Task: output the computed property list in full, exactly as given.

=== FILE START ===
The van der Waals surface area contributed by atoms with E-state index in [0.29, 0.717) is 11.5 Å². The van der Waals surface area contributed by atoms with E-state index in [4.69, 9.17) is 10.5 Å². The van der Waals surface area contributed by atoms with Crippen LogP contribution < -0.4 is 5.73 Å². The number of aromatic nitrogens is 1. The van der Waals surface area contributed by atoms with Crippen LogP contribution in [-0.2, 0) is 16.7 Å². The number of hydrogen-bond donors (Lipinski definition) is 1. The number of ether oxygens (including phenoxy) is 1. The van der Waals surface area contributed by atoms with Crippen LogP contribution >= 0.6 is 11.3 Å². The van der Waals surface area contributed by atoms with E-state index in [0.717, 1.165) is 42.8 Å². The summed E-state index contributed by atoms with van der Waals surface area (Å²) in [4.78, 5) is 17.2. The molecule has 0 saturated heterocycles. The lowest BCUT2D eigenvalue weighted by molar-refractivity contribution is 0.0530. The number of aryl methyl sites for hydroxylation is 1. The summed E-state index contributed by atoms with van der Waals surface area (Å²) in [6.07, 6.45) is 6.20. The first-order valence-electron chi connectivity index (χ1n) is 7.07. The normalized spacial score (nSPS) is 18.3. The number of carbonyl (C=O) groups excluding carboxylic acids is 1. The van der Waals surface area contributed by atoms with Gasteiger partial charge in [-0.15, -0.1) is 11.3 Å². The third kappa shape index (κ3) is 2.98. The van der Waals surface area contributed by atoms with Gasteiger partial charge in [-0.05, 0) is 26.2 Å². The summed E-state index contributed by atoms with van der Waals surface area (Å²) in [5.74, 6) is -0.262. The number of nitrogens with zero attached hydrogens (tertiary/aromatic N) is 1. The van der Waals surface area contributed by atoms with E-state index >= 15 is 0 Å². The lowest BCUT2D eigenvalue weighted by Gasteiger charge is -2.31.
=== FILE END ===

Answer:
The van der Waals surface area contributed by atoms with E-state index in [0.29, 0.717) is 11.5 Å². The van der Waals surface area contributed by atoms with E-state index in [4.69, 9.17) is 10.5 Å². The van der Waals surface area contributed by atoms with Crippen LogP contribution < -0.4 is 5.73 Å². The number of aromatic nitrogens is 1. The van der Waals surface area contributed by atoms with Crippen LogP contribution in [-0.2, 0) is 16.7 Å². The number of hydrogen-bond donors (Lipinski definition) is 1. The number of ether oxygens (including phenoxy) is 1. The van der Waals surface area contributed by atoms with Crippen LogP contribution >= 0.6 is 11.3 Å². The van der Waals surface area contributed by atoms with E-state index in [0.717, 1.165) is 42.8 Å². The summed E-state index contributed by atoms with van der Waals surface area (Å²) in [4.78, 5) is 17.2. The molecule has 0 saturated heterocycles. The lowest BCUT2D eigenvalue weighted by molar-refractivity contribution is 0.0530. The number of aryl methyl sites for hydroxylation is 1. The summed E-state index contributed by atoms with van der Waals surface area (Å²) in [6.07, 6.45) is 6.20. The first-order valence-electron chi connectivity index (χ1n) is 7.07. The normalized spacial score (nSPS) is 18.3. The number of carbonyl (C=O) groups excluding carboxylic acids is 1. The van der Waals surface area contributed by atoms with Gasteiger partial charge in [-0.15, -0.1) is 11.3 Å². The third kappa shape index (κ3) is 2.98. The van der Waals surface area contributed by atoms with Gasteiger partial charge in [-0.05, 0) is 26.2 Å². The summed E-state index contributed by atoms with van der Waals surface area (Å²) in [5.74, 6) is -0.262. The number of nitrogens with zero attached hydrogens (tertiary/aromatic N) is 1. The van der Waals surface area contributed by atoms with E-state index >= 15 is 0 Å². The lowest BCUT2D eigenvalue weighted by Gasteiger charge is -2.31.